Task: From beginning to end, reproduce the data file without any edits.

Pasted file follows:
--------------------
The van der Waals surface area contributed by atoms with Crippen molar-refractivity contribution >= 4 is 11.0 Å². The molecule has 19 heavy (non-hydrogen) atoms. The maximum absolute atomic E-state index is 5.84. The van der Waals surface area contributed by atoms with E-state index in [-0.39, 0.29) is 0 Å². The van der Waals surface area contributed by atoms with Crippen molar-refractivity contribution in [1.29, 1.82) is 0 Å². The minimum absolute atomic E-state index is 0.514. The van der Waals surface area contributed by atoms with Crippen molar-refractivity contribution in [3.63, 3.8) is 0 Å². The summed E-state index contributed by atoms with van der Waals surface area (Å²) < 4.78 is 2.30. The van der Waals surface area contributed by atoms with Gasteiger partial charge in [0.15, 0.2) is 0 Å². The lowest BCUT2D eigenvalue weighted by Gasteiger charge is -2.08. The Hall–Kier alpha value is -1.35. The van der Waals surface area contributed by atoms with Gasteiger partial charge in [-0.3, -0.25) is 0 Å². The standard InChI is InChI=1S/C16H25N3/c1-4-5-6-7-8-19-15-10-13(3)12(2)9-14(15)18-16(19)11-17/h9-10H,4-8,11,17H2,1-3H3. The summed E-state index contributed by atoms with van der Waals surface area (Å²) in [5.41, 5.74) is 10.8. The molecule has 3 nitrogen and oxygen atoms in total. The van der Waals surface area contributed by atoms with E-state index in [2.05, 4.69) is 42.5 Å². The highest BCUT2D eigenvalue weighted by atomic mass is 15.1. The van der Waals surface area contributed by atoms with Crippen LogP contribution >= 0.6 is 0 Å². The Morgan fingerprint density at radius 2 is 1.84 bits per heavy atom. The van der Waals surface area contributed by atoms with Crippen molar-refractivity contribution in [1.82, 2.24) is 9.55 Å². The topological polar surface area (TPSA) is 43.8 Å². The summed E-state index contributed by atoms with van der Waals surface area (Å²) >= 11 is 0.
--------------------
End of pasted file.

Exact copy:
The van der Waals surface area contributed by atoms with Crippen molar-refractivity contribution >= 4 is 11.0 Å². The molecule has 19 heavy (non-hydrogen) atoms. The maximum absolute atomic E-state index is 5.84. The van der Waals surface area contributed by atoms with E-state index in [-0.39, 0.29) is 0 Å². The van der Waals surface area contributed by atoms with Crippen molar-refractivity contribution in [1.29, 1.82) is 0 Å². The minimum absolute atomic E-state index is 0.514. The van der Waals surface area contributed by atoms with Crippen molar-refractivity contribution in [3.63, 3.8) is 0 Å². The summed E-state index contributed by atoms with van der Waals surface area (Å²) < 4.78 is 2.30. The van der Waals surface area contributed by atoms with Gasteiger partial charge in [0.15, 0.2) is 0 Å². The lowest BCUT2D eigenvalue weighted by Gasteiger charge is -2.08. The Hall–Kier alpha value is -1.35. The van der Waals surface area contributed by atoms with Gasteiger partial charge in [-0.3, -0.25) is 0 Å². The standard InChI is InChI=1S/C16H25N3/c1-4-5-6-7-8-19-15-10-13(3)12(2)9-14(15)18-16(19)11-17/h9-10H,4-8,11,17H2,1-3H3. The summed E-state index contributed by atoms with van der Waals surface area (Å²) in [5.41, 5.74) is 10.8. The molecule has 3 nitrogen and oxygen atoms in total. The van der Waals surface area contributed by atoms with E-state index in [2.05, 4.69) is 42.5 Å². The highest BCUT2D eigenvalue weighted by atomic mass is 15.1. The van der Waals surface area contributed by atoms with Crippen LogP contribution >= 0.6 is 0 Å². The Morgan fingerprint density at radius 2 is 1.84 bits per heavy atom. The van der Waals surface area contributed by atoms with Crippen molar-refractivity contribution in [1.82, 2.24) is 9.55 Å². The topological polar surface area (TPSA) is 43.8 Å². The summed E-state index contributed by atoms with van der Waals surface area (Å²) >= 11 is 0.